A juvenile smalltooth sawfish is pictured in the Charlotte Harbor estuarine system in Florida in this undated handout photo obtained by Reuters June 1, 2015. Reuters/Jamie Mae Darrow/Florida Fish and Wildlife Conservation Commission

Australian scientists have developed a highly-advanced test, known as eDNA, that may save the endangered largetooth sawfish. The researchers of Australia’s four extremely rare sawfish developed the test for an easier way to find estuaries the fish exist in. The new way will be able to successfully test large bodies of water for DNA of the sawfish and that will make key habitats easier to find.

Up to now, researchers had to rely on expensive fish surveys and knowledge of locals to understand the habitat of the species. The new test promises to change that. Researchers from Charles Darwin and James Cook University, led by professor Colin Simpfendorfer from James Cook University, explained how the test works in the study.

The technique has proven to be very accurate at remote water holes in the Northern Territory. Even though it is less effective in flowing water now, it will become better after refining the technology. The test is still in its trial stage. The test is a major breakthrough as largetooth sawfish population has become extinct in 50 countries though is still found in Northern Australia.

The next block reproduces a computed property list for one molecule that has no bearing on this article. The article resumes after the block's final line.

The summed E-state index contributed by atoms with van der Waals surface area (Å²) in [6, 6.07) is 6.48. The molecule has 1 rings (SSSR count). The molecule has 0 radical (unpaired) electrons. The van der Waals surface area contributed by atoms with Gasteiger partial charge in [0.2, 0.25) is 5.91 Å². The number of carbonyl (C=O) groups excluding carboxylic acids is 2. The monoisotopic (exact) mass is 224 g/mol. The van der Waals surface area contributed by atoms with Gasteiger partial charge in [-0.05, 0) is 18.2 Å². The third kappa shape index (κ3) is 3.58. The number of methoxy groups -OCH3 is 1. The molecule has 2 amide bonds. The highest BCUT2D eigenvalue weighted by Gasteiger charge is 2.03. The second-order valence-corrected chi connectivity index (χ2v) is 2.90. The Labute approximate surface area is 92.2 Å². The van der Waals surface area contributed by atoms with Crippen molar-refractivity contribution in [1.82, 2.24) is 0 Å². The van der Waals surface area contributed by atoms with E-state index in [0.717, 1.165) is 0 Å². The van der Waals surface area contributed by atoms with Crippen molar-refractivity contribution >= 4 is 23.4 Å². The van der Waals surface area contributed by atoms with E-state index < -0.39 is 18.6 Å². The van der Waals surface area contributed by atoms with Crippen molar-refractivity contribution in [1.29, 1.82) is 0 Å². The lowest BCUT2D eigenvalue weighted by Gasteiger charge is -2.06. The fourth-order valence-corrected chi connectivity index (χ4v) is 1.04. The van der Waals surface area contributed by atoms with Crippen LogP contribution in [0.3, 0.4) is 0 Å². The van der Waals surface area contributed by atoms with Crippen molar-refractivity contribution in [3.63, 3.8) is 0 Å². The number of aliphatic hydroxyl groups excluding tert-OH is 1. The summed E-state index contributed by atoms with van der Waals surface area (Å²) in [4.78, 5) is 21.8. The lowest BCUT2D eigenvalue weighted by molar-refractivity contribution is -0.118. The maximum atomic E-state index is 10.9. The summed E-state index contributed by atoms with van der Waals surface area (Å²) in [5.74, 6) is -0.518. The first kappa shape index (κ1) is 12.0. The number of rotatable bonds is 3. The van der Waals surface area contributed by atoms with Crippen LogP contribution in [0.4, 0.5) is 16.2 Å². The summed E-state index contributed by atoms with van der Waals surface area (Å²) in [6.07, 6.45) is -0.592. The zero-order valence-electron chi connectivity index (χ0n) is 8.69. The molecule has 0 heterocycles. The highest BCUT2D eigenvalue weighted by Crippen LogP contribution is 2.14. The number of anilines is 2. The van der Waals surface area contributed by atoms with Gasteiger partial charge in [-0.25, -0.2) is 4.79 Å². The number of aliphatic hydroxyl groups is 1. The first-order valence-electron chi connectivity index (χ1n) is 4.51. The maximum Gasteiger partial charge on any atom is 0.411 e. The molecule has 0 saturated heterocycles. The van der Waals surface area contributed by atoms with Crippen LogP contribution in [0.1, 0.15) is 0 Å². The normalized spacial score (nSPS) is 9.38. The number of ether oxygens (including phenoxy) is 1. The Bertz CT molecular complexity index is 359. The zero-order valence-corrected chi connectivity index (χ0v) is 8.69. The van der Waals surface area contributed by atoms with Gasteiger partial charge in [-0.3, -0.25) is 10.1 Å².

“We don't even know if they still exist in many countries. Applying this approach globally will enable us to rapidly find threatened populations and prioritise their protection,” Simpfendorfer told

The eDNA or Environmental DNA test applications are not just limited to freshwater or conservation applications. It has numerous other applications including “detecting invasive pest species at ports.” The test is expected to be in high demand globally.

In total, there are five sawfish species around the world and four are found in Australian waters. They grow to over six metres in length and spotting them is a very labour-intensive process and expensive. With the help of the test, researchers can sample the water, bring it back to the lab and look for presence of DNA.

“At the moment we're only able to detect whether they are present or not present. There is work underway to help us understand about how many sawfish may be present. That's for the future, but we think we will be able to get there at some point,” Simpfendorfer told the ABC.